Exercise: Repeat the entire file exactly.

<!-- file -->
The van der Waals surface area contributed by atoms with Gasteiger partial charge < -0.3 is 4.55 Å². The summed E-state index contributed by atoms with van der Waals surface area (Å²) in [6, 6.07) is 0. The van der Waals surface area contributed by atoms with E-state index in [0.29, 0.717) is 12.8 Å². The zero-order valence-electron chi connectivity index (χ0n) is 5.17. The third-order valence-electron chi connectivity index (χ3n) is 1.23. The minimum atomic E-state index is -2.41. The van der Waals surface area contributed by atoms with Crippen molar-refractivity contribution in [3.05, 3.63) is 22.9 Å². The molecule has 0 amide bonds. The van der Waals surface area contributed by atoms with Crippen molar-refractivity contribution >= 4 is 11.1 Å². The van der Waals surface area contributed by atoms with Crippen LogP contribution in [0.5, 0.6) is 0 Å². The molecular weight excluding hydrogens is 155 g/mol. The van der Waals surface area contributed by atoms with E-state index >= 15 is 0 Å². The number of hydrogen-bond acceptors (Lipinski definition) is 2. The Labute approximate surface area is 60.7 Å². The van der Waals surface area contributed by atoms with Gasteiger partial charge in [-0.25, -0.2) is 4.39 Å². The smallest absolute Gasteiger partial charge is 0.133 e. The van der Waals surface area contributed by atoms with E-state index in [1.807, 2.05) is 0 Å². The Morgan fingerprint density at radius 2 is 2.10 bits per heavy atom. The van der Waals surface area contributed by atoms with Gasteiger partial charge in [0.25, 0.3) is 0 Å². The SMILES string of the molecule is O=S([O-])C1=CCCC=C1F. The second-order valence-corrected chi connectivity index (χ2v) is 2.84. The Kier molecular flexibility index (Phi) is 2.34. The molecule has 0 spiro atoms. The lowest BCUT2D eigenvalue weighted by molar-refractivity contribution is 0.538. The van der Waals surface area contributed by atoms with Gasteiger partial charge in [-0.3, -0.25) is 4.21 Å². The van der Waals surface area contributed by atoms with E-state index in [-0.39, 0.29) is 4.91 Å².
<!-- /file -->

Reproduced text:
The van der Waals surface area contributed by atoms with Gasteiger partial charge < -0.3 is 4.55 Å². The summed E-state index contributed by atoms with van der Waals surface area (Å²) in [6, 6.07) is 0. The van der Waals surface area contributed by atoms with E-state index in [0.29, 0.717) is 12.8 Å². The zero-order valence-electron chi connectivity index (χ0n) is 5.17. The third-order valence-electron chi connectivity index (χ3n) is 1.23. The minimum atomic E-state index is -2.41. The van der Waals surface area contributed by atoms with Crippen molar-refractivity contribution in [3.05, 3.63) is 22.9 Å². The molecule has 0 amide bonds. The van der Waals surface area contributed by atoms with Crippen molar-refractivity contribution >= 4 is 11.1 Å². The van der Waals surface area contributed by atoms with Crippen LogP contribution in [0.5, 0.6) is 0 Å². The molecular weight excluding hydrogens is 155 g/mol. The van der Waals surface area contributed by atoms with E-state index >= 15 is 0 Å². The number of hydrogen-bond acceptors (Lipinski definition) is 2. The Labute approximate surface area is 60.7 Å². The van der Waals surface area contributed by atoms with Gasteiger partial charge in [-0.25, -0.2) is 4.39 Å². The smallest absolute Gasteiger partial charge is 0.133 e. The van der Waals surface area contributed by atoms with E-state index in [1.807, 2.05) is 0 Å². The Morgan fingerprint density at radius 2 is 2.10 bits per heavy atom. The van der Waals surface area contributed by atoms with Gasteiger partial charge in [0.25, 0.3) is 0 Å². The SMILES string of the molecule is O=S([O-])C1=CCCC=C1F. The second-order valence-corrected chi connectivity index (χ2v) is 2.84. The Kier molecular flexibility index (Phi) is 2.34. The molecule has 0 spiro atoms. The lowest BCUT2D eigenvalue weighted by molar-refractivity contribution is 0.538. The van der Waals surface area contributed by atoms with Gasteiger partial charge in [-0.3, -0.25) is 4.21 Å². The van der Waals surface area contributed by atoms with E-state index in [-0.39, 0.29) is 4.91 Å².